The Portuguese Bull Fight

With our trip well over half way over, so sad, it was our turn to get out and get some of the non-tourist tourist things out of the way. We hit the mall, Ikea, and McDonald’s for a little taste of the normal in a non-normal way – oh, and we did it without the comfort of our tour guides. So, as much as things we different – they really were the same. The highlight of today was seeing Ines, another of our Portuguese friends, who met up with us for dinner. We are looking at doing a night out again on Tuesday if we can.

So for today I wanted to share with you a little about the traditional past time of Portuguese-style Bullfighting. A sport that is more a niche tradition that a sport with popularity. And while Luis and Patricia don’t care for it much we did catch it on one of their national TV channels the other evening so they thought that a good time to introduce it.
Aspects are similar to what we know from the more spanish-style sport, they use “knights” that play with the bull while spearing the back with hooks. The common understanding is that the spear (which is not a true spear, more like a spear with fish hook) is to hit just above the shoulder blades where there is a lot of fat and not many nerves – thus it is not suppose to cause any pain. What it is designed to do is weaken the animal a little. While this part was interesting as for some of the horse maneuvers they used – it was obviously not a fair fight. Again, designed more to tire the bull than anything else.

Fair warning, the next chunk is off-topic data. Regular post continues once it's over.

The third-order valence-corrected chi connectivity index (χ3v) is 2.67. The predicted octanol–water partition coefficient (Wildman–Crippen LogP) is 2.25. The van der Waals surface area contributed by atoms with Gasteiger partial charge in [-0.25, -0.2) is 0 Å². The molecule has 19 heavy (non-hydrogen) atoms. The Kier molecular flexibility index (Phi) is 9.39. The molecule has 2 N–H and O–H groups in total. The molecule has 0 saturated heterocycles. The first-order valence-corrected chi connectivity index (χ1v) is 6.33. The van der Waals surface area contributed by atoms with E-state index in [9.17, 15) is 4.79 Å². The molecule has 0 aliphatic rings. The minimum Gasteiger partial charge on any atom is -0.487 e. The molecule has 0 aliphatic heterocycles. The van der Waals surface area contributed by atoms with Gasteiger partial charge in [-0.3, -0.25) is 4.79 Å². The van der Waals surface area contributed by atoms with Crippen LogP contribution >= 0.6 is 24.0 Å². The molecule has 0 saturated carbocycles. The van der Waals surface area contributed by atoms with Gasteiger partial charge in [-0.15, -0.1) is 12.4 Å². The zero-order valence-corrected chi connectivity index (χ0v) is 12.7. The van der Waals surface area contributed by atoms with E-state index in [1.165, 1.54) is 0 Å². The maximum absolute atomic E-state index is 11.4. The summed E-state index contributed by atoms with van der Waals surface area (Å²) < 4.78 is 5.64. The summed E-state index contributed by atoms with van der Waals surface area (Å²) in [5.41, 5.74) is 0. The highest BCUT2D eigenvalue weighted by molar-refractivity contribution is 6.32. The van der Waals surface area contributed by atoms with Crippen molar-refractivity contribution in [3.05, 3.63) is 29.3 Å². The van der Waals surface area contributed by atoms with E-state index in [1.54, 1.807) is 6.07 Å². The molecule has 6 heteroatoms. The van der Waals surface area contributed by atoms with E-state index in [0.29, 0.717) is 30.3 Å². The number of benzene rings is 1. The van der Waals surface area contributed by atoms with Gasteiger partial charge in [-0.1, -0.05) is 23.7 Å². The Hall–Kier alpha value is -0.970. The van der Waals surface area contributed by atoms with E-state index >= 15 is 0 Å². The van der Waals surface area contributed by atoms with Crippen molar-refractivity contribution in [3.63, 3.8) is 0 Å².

First the taunt – yes this is how they do it.
Next is where the magic of the portuguese bull fight starts to show. And by magic I mean insanity. A group of guys, cavaleiros, lines up in single file and starts taunting the bull until the bull makes a charge. These guys wear only regular cloths with a basic comber bun, no real padding and no weapons – though, at least today, the bull has pads over the points of the horns. The idea … get the bull to charge into the first guy in the line striking the head to the man’s stomach. The guys needs to grab in around the neck and hang on while the bull charges over each guy in line – with each trying to grab and slow the bull down. If the first guys fails to get a good grab or gets thrown during the charge – they have to do it again. If they get the bull to stop, the men win.

Then the grab! Hey, where is the rest of my team?
In the “games” we saw, the first group managed to stop the bull in the first charge, while the second groups failed completely – bull won. In both cases the bull became someone’s lunch, but in the second the cavaleiros were pretty beat up.
There seemed to be a lot of history and tradition tied up in how the whole process worked – at times it seemed almost Roman in how things were done. And while I can say that I would not be a fan of the sport, it was not what I was expecting. A lot of that is due to how the Portuguese have put these cavaleiros (the guys who stare down the charge of a bull) as the main focus – as apposed to the spanish which star the matadores.
More of what is making this trip so interesting.

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